I support anyone and everyone enjoying our hobby, sooner there will be many many more joining it with the COVID situation, but it’s all of our jobs as people who have been doing it for a while, to help educate on the right ways to enjoy our bush. Some people will either learnt from the wrong people, or just have no idea.

      We were all there once, a combined voice can make a big difference to all of us.

      Happy Touring

      Kal

    1. Thanks mate,

      its a choice. I will say, I did have the meting with the person in question in the article – and really enjoyed the interaction.

      We will go further as a united group than fractured.

      Kal

  3. On a side note. It is not a good idea to have fires up against (some) rocks. Nitrigen rich rock (if I remember rightly) have a tendency to explode from heat, as you can see in the photos above. Had a bad experience with a couple of river boulders, many years ago.

  4. It’s all about education – what we’re shown when we start, what we learn and then how much we care about where we are. I agree, Kalen, education is the best course. And a little bit of worldly experience. I’ve now been 4WDing for nearly 50 years and was army trained. Carry it in, carry it out!

  5. Kalen, I can’t imagine many would disagree with the sentiment of your article as that is the community which we try to promote. For parents and the more senior, there is an anthropological imperative to have the patience and wisdom to help guide the younger or newer members. Any members of society still must take responsibility for their own impact on others. I believe we do them no favours by simply accepting their “new culture” of behaving as if there are consequences, then apologising later. Their world would become far less fun if the tables were turned and they were treated like that by the rest of society.

    1. G’day Graham,

      As a father of two young ones I couldn’t agree more.

      I think that the individuals did cop some consequences – were they severe enough? not sure and everyone will have an opinion. What I did enjoy was the fact that the leader of the group, who didn’t actually do the dirty work, stood up and took the hits. Having met him, I can understand why.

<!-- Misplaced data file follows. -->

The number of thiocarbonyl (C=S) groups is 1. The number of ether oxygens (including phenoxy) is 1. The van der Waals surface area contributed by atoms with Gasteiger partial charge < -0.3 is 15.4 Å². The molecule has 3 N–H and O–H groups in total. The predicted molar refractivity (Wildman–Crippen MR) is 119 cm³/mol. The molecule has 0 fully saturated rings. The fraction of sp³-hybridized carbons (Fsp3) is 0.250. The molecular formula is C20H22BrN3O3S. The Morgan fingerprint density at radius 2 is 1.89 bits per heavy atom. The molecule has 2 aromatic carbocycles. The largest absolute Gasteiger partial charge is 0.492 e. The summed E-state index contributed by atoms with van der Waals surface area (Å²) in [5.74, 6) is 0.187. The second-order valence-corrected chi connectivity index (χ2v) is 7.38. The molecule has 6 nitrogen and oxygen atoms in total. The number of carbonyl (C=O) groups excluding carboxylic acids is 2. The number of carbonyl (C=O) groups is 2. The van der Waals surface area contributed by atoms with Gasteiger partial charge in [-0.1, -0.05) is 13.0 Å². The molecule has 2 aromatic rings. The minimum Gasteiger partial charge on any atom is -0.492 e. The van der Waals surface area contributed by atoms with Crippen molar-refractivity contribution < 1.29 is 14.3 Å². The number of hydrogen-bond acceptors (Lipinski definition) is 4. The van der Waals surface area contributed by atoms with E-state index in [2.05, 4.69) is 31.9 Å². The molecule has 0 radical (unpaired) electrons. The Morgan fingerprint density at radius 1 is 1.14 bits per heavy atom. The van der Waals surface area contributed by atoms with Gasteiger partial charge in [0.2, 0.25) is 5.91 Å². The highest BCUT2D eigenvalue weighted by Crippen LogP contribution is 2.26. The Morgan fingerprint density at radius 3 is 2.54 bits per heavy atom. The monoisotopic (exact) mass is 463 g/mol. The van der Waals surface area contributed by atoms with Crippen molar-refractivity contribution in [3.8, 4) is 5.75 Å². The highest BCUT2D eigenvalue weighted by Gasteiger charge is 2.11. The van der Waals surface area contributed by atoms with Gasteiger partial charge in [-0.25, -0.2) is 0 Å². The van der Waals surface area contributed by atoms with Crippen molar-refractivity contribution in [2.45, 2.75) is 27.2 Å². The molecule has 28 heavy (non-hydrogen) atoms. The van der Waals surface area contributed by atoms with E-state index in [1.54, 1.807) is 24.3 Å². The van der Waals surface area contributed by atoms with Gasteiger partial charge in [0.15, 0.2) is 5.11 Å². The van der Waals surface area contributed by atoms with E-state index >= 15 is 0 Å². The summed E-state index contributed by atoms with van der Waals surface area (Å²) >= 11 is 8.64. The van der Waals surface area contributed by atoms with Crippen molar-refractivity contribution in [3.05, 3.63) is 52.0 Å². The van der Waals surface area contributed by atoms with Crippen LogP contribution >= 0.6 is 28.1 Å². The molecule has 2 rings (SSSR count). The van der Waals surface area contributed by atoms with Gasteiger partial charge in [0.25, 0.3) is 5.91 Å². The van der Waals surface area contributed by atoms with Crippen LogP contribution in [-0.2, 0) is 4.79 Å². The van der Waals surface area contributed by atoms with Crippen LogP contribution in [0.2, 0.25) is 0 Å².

As a dad, if I saw my kid react the way he has i’d be tremendously proud because that’s how I would react in that situation.

      On a more pragmatic level, we can either choose to sit on the sidelines and put the boot in, or we can support. These guys are the future and what they do will affect whether places line Lithgow will remain open and as amazing as it is today.

      Just quietly, I reckon we will be fine with this lot.

      K

  6. Whilst I don’t condone the graffiti, seems like double standards apply in this country, wouldn’t the Aboriginal rock art be considered as graffiti ? Just sayin

    1. Consider rock art like a work of art done in the community as part of the community. In the same way the murals painted on walls and silos of our towns and cities with community support are very different different to the rubbish sprayed on buildings in the city.

  7. I would like to know what treatment was used on the rocks to remove the graffiti, whoever did what they did did a great job so much so that it looks like the graffiti was never there. Can this product name be shared so that when those of us find this disgusting stuff, we can do something about it?

    1. G’day Robert,

      I know a club from the NSW & ACT 4WD Association did the work, Camping with Families is there name. Ill see if I can find out for you.

      Kal

  8. Shame . I think council rangers could do a lot more in regards to people taking their rubbish with them. The random taking photos of number plates by rangers and for that matter anyone who suspects or witnesses a” rubbish tosser” or a “leaver behind” act and then the ” dob in a dumper” to the authorities could apply
    Its up to everyone .
    If you see rubbish pick it up yourself !!
    Cheers Mike F

  9. You know what, it boils down to respect. I doubt these people have any respect for anything but their own opinion. I have no problem taking time to educate the ignorant- and I mean that in the purest sense of the word-, but my old man always told you cant educate an idiot. Why have Australians become so indulging of people who dont tow the line. Name and shame and let the unacceptable behaviour be called out. Take responsibility for your own actions.

  10. Hi I am from mudgee 4×4 club, Lithgow and hill end is our backyard every time we go to these places the rubbish is getting worse if the bins are full people just pack it along side the bin, we did clean up Australia day at hill end a few years ago we filled a trailer and a couple of Ute loads, I think we need to educate these people, we need to post our 4 wheel drive activities on social media and encourage these people to join a club. we have been putting our club on social media and our club has nearly doubled in 12 months.